College president: Women lie about rape when sex doesn't "turn out the way they wanted"

Lincoln University head Robert Jennings is defending remarks that seemed to urge women not to report sexual assault

Published November 10, 2014 9:12PM (EST)

    (Higher Education Today via Vimeo)
(Higher Education Today via Vimeo)

The president of a Pennsylvania college has come under fire this week after footage of remarks he made regarding campus sexual assault and gender relations made its way to YouTube. During a speech at Lincoln University's annual All Women's Convocation, school president Robert R. Jennings reportedly cautioned an audience of female students about the dangers of filing sexual assault charges, suggesting that women falsely accuse men of rape when sex doesn't "turn out the way they wanted it to turn out" and emphasizing the impact sexual assault investigations can have on men's lives.

According to the Philadelphia Inquirer, Jennings is standing by his comments, but says the damning four-minute YouTube clip was taken out of context. In the video, Jennings begins by telling the all-female audience that "men treat you -- treat women -- the way women allow us to treat them." He goes on to outline three cases of sexual assault which he claims were reported on campus in the past year:

[We] had on this campus last semester three cases of young women, who after having done whatever they did with the young men, and then it didn’t turn out the way they wanted it to turn out, guess what they did? They then went to Public Safety and said, “He raped me.” So then we have to do an investigation. We have to start pulling back the layers and asking all kinds of questions. And when we start trying to collect the data and ask the questions — and why do we do that? Because we know that possibly somebody’s life is getting ready to change for the rest of their life. Because there’s no more serious accusation.

Jennings then explains the federal guidelines for investigating sexual assault on college campuses, which have allegedly been ignored by several campuses across the country, thereby resulting in a series of Title IX lawsuits. By Jennings' account, reports of sexual misconduct can result in jail time for the accused, which occurs only when accusers file reports with local law enforcement (if at all). He details the rest of a basic campus sexual assault investigation with no clear empathy for those filing the reports:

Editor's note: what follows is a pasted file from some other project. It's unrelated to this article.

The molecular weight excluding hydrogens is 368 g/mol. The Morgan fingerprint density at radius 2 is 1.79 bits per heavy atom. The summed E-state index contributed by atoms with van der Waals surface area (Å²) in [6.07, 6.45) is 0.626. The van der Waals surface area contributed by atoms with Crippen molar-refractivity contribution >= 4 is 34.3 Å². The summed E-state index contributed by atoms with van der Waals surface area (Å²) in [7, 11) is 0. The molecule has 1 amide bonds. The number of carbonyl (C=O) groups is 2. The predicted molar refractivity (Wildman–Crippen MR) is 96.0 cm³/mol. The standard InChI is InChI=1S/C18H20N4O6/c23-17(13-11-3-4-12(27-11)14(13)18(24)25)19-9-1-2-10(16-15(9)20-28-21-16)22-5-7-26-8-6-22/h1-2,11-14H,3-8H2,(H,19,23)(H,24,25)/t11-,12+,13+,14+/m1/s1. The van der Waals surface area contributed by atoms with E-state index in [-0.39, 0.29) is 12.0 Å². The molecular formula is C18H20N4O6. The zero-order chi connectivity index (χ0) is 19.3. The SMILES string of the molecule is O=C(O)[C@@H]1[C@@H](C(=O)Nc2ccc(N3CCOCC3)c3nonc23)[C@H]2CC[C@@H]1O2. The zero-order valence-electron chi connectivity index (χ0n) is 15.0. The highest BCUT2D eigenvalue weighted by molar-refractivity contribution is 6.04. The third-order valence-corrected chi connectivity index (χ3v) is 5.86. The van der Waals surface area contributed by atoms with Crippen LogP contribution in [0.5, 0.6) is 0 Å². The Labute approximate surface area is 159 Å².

I don’t care how close they are to finishing the degree, their whole life changes overnight. Because they’re going to get a record. And that record is then going to follow them the rest of their life. They’re going to be expelled from the university. It’s going to be very difficult for them to get into anybody else’s university, because they have to explain at the receiving institution, why they were expelled from the institution they were expelled from.

Typically, when one experiences rape or sexual assault, her or his whole life changes overnight as well. And, because so many sexual assault cases are dropped or fail to result in expulsion, many sexual assault survivors are forced to continue attending classes along with their rapists. That might be why, near the end of his taped remarks, Jennings tells each of the women before him not to "put yourself in a situation that would cause you to be trying to explain something that really needs no explanation had you not put yourself in that situation." Or maybe not.

University of Pennsylvania educator professor Marybeth Gasman, who is an expert on historically black colleges such as Lincoln, called Jennings' remarks "disturbing, offensive and sexist in nature," telling the Inquirer, "The president blames young women for being raped by saying that when they have sex with someone and regret the act, they then create a story [of rape] to explain it."

A number of Lincoln parents and university officials have also condemned the president's remarks, calling his attitude "frightening" and expressing concern for the school's sexual assault survivors. "There had to have been at least one young lady in that room who had been the victim of sexual assault who had not reported it," Rev. James Thomas, whose son is a junior at Lincoln, told the Inquirer, "and there was nothing that was said by the president that would have given any comfort."

Jennings seems to have attempted to offer that comfort only after the fact, backpedaling without taking back his comments. "No one would ever discourage a young woman on this campus from reporting a sexual assault," he said. "In fact, I emphasize to them how serious that allegation is and that the university takes it very seriously and so does the federal government and so does the court."

Watch the clip from Jennings' speech below:

By Jenny Kutner

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